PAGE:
Experts in child literacy are unanimous in their belief that parents should read with their children. The power of the parent-child bond has a positive effect on a child’s attitude toward reading and his ability to read. Try the suggestions below to help make reading with your child both a pleasure and a learning experience.

  1. Choose the right book using the “five-finger rule.”

    Have your child open the book to any page in the middle of the book and read that page. Each time she comes across a word she does not know, she should hold up a finger. If she gets to five fingers before she finishes reading the page, the book is too hard. If she doesn’t hold up any fingers, the book is probably easy for your child and can be used to build reading fluency. If she holds up two or three fingers, the book is likely to be at a good level for her reading to grow.

  2. Use sound strategies to tackle a new word.

    • Ask your child to sound out an unknown word. Look at the letters in a difficult word and have your child pronounce each sound, or phoneme. Then see if he can blend the sounds together to pronounce the word.
    • Help him memorize irregular words. Explain that words like where, hour, or sign are hard to sound out since they don’t follow normal sound patterns. Point these words out when you’re reading to help your child learn to recognize them on his own.
    • Use suffixes, prefixes, and root words. If your child knows the word day, guide him to define new words like yesterday or daily. Similarly, if he knows what pre- means, it’s easy to learn new words like prepare or preschool.

  3. Use the story to help your child learn.

    • Ask your child what word or idea would make sense in the plot of the story when she gets stuck on an unfamiliar word.
    • Encourage your child to look at illustrations, pictures, titles, or graphs to figure out the meaning of new words.

  4. Give support and encouragement.

    • Challenge your child to figure out new words, but always supply the word before he becomes frustrated.
    • After your child has read a story, reread it aloud yourself so that he can enjoy it without interruption.

  5. Be a good role model.

    Let your child see you reading, and share your excitement when you enjoy a great book of your own.

  6. Make reading a priority.

    Whether it’s 10 minutes every night before bed or an hour every Sunday morning, it helps to set aside a specific time for reading. This kind of special “together time” can go a long way toward getting your child interested in books.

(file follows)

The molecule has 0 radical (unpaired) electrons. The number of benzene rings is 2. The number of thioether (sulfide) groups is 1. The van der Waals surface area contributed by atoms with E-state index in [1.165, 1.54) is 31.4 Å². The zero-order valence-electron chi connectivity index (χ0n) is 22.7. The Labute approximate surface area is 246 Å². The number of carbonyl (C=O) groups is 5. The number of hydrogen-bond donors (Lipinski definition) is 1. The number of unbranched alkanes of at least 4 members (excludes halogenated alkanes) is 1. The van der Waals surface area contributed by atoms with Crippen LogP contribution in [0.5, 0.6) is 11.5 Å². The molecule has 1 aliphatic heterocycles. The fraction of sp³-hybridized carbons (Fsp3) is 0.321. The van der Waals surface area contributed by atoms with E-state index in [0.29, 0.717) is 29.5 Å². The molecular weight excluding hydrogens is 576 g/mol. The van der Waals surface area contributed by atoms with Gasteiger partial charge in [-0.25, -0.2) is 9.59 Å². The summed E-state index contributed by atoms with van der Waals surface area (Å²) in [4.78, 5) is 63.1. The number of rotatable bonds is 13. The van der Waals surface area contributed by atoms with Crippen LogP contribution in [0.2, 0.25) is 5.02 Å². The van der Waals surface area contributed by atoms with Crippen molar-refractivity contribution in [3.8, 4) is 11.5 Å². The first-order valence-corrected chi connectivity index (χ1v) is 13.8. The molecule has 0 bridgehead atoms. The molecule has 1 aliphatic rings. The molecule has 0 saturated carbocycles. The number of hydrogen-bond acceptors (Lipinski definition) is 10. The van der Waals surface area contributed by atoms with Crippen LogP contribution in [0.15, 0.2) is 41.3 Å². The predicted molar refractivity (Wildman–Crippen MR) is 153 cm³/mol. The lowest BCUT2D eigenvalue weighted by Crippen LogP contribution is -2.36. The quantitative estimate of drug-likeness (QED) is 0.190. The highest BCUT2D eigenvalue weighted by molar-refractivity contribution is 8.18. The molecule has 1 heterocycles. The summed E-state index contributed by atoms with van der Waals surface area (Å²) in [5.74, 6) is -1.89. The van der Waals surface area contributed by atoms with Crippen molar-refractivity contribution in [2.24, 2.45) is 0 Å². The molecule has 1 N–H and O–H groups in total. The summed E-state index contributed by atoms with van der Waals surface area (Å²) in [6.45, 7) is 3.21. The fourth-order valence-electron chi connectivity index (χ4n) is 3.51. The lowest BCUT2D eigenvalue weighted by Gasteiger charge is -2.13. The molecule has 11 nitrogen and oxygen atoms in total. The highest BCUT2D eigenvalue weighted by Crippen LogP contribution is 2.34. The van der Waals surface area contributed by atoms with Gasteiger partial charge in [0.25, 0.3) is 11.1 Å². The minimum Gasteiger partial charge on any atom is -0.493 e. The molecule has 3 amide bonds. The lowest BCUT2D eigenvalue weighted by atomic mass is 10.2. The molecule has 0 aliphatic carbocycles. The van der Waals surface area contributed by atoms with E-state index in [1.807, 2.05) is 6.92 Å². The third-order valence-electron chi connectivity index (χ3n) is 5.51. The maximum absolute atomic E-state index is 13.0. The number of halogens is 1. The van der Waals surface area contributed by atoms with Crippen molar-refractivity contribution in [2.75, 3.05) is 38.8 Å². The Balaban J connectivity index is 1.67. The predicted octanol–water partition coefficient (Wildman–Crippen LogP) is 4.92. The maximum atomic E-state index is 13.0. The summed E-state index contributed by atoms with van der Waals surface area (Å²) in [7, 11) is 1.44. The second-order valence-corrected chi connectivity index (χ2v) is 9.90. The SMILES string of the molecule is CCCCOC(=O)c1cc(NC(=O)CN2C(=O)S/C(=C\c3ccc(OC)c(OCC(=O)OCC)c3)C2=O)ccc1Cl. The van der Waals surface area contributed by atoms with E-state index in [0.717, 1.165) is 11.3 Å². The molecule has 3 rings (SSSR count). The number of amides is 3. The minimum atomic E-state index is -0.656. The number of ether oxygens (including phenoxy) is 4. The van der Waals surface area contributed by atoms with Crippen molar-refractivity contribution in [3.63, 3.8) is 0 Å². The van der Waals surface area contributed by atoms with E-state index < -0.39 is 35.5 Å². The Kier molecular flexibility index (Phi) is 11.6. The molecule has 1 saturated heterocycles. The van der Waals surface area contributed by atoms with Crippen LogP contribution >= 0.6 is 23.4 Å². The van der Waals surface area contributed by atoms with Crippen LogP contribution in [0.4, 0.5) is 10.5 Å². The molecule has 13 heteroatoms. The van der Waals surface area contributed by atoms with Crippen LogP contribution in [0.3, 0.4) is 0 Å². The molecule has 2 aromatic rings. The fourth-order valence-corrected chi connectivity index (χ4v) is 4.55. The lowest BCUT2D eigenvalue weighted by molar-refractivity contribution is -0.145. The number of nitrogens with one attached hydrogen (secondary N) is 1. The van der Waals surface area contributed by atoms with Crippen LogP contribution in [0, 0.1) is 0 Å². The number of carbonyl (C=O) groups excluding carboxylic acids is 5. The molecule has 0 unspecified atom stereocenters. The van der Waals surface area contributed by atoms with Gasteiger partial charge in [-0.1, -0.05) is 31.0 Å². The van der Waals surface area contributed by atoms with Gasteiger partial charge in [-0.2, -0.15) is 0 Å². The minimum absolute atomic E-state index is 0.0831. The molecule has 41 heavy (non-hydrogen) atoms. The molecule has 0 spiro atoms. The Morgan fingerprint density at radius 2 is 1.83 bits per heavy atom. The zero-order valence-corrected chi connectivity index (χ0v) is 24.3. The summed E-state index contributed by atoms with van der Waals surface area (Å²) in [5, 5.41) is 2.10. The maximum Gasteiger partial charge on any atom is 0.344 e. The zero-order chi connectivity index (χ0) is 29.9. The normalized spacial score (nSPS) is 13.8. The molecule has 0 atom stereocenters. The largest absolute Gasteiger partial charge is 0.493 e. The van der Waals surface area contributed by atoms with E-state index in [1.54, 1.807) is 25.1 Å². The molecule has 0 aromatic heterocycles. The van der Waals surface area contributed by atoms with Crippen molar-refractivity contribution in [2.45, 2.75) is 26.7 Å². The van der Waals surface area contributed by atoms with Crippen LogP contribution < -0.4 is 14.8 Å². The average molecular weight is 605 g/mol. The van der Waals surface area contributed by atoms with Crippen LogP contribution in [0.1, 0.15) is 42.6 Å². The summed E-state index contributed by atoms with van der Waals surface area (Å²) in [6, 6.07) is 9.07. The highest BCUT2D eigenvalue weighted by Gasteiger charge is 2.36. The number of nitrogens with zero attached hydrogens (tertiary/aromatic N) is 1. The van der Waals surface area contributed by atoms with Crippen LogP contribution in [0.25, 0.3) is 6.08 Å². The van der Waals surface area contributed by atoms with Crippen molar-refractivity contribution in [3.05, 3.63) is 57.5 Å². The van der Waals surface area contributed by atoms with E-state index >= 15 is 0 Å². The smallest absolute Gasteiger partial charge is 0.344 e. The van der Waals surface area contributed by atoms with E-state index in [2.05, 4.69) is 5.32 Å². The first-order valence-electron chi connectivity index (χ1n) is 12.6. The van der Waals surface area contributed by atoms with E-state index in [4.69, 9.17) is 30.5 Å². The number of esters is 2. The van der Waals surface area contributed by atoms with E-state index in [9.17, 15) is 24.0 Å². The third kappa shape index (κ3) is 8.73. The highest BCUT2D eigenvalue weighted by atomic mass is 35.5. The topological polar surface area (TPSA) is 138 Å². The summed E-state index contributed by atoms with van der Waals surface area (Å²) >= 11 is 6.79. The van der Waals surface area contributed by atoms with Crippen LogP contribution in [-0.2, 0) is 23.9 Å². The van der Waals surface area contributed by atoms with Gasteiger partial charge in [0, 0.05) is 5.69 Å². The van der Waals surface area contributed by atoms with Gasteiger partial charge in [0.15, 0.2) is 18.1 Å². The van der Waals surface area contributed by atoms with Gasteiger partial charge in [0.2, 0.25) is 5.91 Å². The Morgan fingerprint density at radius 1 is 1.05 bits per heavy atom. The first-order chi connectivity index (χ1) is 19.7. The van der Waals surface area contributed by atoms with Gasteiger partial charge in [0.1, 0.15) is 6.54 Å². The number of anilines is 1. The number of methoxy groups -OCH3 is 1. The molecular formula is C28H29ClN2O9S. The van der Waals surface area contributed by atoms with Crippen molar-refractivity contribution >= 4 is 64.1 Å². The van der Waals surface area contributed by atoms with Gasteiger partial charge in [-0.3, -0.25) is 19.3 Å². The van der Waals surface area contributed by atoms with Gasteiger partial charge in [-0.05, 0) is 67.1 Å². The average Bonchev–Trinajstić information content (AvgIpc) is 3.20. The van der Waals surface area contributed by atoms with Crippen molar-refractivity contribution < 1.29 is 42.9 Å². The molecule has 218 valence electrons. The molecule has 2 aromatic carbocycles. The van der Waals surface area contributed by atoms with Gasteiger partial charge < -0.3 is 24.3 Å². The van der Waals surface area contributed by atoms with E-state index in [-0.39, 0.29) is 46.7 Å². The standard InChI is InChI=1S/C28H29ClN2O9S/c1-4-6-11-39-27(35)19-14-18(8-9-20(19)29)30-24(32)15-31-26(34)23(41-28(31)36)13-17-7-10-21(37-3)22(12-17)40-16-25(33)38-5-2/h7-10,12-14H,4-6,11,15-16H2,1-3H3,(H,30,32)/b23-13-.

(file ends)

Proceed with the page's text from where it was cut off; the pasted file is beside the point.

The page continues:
7. Create the right atmosphere.

    Find a quiet comfortable place to listen to your child read. While you don’t need to build a special reading nook, it helps to ensure that, even in a busy home, there’s a quiet place for reading.

  8. Make reading fun.

    Kids may not get excited about the idea of quiet time spent curled up on the couch. Why not make it fun by turning reading sessions into impromptu theater performances? Play around with funny voices to impersonate animals or unusual characters in stories. You’ll get to release some tension, and your child will learn to think of reading as fun rather than work.

  9. Keep reading aloud to your child.

    Don’t stop reading aloud to your child once she learns to read by herself. When you read to her, you let your child enjoy books that are beyond her independent reading level and build her vocabulary by exposing her to new words. Reading aloud is also a chance for you to model reading smoothly and with expression.

  10. Introduce new books.

    Each year there is one book that seems to steal the hearts and minds of all children. While it may seem like the only book your child wants to read, it’s important to remember that there are millions of books that will suit your child’s interests and capture his imagination. Use these resources to help your child find great books:

    GreatSchools PreK-8 book lists
    Scholastic Books Parent Resources
    Random House Children’s Books
    The Children’s Literature Web Guide